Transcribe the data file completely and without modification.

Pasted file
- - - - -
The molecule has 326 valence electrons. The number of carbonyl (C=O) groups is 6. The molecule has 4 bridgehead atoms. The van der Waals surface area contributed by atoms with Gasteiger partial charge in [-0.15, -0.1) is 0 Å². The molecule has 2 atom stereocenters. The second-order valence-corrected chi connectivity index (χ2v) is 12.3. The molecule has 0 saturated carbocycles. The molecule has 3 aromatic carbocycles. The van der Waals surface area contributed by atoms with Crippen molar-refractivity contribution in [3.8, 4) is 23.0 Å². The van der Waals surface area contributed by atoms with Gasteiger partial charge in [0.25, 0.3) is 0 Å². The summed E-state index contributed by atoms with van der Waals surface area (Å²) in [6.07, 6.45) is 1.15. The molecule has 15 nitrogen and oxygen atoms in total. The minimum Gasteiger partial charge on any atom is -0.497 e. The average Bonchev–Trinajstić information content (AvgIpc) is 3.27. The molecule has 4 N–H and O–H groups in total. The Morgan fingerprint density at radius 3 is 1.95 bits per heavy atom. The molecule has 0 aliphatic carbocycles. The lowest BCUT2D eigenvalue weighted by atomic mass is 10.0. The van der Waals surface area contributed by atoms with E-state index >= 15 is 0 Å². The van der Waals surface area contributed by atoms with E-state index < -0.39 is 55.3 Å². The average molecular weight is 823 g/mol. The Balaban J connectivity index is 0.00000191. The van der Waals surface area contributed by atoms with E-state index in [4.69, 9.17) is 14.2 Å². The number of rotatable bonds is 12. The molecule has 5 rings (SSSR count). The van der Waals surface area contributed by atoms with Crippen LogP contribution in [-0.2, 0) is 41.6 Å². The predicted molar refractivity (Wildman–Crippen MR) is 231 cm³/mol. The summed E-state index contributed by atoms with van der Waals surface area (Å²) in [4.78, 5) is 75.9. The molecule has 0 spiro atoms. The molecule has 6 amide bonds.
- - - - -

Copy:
The molecule has 326 valence electrons. The number of carbonyl (C=O) groups is 6. The molecule has 4 bridgehead atoms. The van der Waals surface area contributed by atoms with Gasteiger partial charge in [-0.15, -0.1) is 0 Å². The molecule has 2 atom stereocenters. The second-order valence-corrected chi connectivity index (χ2v) is 12.3. The molecule has 0 saturated carbocycles. The molecule has 3 aromatic carbocycles. The van der Waals surface area contributed by atoms with Crippen molar-refractivity contribution in [3.8, 4) is 23.0 Å². The van der Waals surface area contributed by atoms with Gasteiger partial charge in [0.25, 0.3) is 0 Å². The summed E-state index contributed by atoms with van der Waals surface area (Å²) in [6.07, 6.45) is 1.15. The molecule has 15 nitrogen and oxygen atoms in total. The minimum Gasteiger partial charge on any atom is -0.497 e. The average Bonchev–Trinajstić information content (AvgIpc) is 3.27. The molecule has 4 N–H and O–H groups in total. The Morgan fingerprint density at radius 3 is 1.95 bits per heavy atom. The molecule has 0 aliphatic carbocycles. The lowest BCUT2D eigenvalue weighted by atomic mass is 10.0. The van der Waals surface area contributed by atoms with E-state index >= 15 is 0 Å². The van der Waals surface area contributed by atoms with E-state index < -0.39 is 55.3 Å². The average molecular weight is 823 g/mol. The Balaban J connectivity index is 0.00000191. The van der Waals surface area contributed by atoms with E-state index in [4.69, 9.17) is 14.2 Å². The number of rotatable bonds is 12. The molecule has 5 rings (SSSR count). The van der Waals surface area contributed by atoms with Crippen LogP contribution in [-0.2, 0) is 41.6 Å². The predicted molar refractivity (Wildman–Crippen MR) is 231 cm³/mol. The summed E-state index contributed by atoms with van der Waals surface area (Å²) in [4.78, 5) is 75.9. The molecule has 0 spiro atoms. The molecule has 6 amide bonds.